Senate bill would strip president’s power to federalize DC police

New Senate legislation, proposed in the wake of widespread protests across the region, would take away the president’s authority to federalize D.C. police and control the District’s National Guard.

The legislation is co-sponsored by Sen. Chris Van Hollen, a Maryland Democrat who is sharply critical of the way President Donald Trump and his administration handled the protests near the White House earlier this month.

Van Hollen said the way the National Guard was deployed against peaceful protesters was “abhorrent” to him.

“No governor would allow the president to march troops into their state without express approval, and yet the District of Columbia is denied that basic right,” Van Hollen said in a statement. “It’s clear from Trump’s recent actions that the president must be immediately stripped of this authority.”

Van Hollen and Sen. Tom Carper, D-Del., have proposed legislation that would name the mayor of D.C. commander-in-chief of the District’s National Guard, giving the mayor the same control as that of governors. It would repeal part of the Home Rule Act, which currently allows for the president to control orders for the D.C. National Guard.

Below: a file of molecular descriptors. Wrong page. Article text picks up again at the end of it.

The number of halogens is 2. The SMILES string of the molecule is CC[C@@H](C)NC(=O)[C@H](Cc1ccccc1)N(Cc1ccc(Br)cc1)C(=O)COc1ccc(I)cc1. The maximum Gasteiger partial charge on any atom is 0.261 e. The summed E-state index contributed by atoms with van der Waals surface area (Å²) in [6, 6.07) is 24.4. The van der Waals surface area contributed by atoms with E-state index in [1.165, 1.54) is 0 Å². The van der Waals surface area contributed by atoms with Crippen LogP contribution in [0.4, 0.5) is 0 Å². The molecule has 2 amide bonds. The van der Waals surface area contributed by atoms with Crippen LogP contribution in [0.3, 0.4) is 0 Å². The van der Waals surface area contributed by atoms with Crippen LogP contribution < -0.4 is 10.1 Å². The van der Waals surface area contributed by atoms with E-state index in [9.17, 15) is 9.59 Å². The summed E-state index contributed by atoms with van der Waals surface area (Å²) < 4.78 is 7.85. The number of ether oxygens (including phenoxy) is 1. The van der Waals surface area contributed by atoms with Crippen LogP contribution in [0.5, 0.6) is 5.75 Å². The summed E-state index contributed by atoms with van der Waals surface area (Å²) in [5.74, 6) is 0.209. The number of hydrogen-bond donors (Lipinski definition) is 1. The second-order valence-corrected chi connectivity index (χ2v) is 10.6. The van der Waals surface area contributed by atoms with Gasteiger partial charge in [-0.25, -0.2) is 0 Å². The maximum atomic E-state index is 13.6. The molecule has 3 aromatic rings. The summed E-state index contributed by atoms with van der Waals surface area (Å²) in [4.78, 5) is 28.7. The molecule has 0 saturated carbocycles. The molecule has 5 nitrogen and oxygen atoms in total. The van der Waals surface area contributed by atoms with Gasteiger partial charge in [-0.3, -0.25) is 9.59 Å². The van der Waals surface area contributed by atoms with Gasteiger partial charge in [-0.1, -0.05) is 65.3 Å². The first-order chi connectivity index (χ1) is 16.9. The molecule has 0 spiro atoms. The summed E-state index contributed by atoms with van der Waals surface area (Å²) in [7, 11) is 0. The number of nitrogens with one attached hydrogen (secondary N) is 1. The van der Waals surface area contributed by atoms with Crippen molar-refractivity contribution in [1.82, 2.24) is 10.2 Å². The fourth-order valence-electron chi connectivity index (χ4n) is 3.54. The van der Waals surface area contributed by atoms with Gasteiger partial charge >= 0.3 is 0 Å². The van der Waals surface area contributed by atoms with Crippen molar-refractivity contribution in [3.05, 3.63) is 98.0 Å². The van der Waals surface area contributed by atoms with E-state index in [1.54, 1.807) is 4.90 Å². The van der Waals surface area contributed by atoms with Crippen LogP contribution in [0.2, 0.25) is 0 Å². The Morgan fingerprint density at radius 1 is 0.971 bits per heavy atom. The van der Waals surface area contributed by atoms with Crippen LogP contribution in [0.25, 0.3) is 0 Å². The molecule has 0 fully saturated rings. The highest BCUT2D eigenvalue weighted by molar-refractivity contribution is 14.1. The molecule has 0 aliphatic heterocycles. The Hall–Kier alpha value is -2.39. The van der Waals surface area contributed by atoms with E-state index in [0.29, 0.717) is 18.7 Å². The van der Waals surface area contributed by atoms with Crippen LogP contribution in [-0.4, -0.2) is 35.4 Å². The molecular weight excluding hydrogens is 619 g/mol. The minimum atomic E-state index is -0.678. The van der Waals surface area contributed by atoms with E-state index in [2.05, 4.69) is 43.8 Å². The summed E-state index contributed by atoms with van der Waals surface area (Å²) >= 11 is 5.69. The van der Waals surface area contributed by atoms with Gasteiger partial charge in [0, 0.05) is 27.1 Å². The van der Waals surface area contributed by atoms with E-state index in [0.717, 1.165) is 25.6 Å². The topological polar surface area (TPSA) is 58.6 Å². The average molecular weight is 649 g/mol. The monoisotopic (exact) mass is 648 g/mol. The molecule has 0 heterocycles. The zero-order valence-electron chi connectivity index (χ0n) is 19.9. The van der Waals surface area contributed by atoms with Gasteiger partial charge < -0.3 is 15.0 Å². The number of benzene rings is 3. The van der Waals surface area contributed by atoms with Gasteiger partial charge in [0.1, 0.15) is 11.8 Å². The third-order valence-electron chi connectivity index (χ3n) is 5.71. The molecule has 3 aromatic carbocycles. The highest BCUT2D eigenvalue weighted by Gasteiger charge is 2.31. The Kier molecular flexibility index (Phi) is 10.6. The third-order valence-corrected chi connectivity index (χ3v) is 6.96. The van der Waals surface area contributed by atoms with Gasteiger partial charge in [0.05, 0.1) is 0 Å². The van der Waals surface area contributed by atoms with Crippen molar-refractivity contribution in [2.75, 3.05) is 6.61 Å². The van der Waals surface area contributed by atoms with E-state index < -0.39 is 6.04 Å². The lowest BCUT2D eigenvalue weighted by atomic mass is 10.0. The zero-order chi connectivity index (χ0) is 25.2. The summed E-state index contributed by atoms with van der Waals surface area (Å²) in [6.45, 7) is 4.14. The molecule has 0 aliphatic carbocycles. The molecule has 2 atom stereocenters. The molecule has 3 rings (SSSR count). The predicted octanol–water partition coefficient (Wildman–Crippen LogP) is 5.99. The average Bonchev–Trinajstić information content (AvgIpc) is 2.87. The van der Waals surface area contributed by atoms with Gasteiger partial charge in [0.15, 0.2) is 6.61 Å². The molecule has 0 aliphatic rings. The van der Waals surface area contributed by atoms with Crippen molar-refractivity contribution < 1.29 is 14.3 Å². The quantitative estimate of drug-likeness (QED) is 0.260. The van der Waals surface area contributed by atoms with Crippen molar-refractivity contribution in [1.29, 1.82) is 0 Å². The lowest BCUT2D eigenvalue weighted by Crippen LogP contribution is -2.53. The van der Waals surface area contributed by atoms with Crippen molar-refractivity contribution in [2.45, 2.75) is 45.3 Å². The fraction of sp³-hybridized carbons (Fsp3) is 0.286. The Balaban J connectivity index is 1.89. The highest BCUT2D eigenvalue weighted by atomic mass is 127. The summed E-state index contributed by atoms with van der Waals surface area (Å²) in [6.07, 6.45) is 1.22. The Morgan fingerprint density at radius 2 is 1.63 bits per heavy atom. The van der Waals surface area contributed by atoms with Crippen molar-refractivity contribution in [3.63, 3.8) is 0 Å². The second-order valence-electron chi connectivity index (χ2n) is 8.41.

A second proposal would also repeal a provision that gives the president authority to federalize the District’s police department.

Mayor Muriel Bowser said the White House inquired about federalizing D.C. police during recent protests.

She supports efforts to give the mayor’s office more autonomy over police and the D.C. National Guard, noting that it’s an important power to recognize as the District presses for statehood.

D.C. Del. Eleanor Holmes Norton has previously proposed similar legislation.

This is the first time such a bill has been proposed in the Senate.

Trump has defended his handling of the D.C. protests, arguing that a large law enforcement and military force helped prevent additional looting and property damage.

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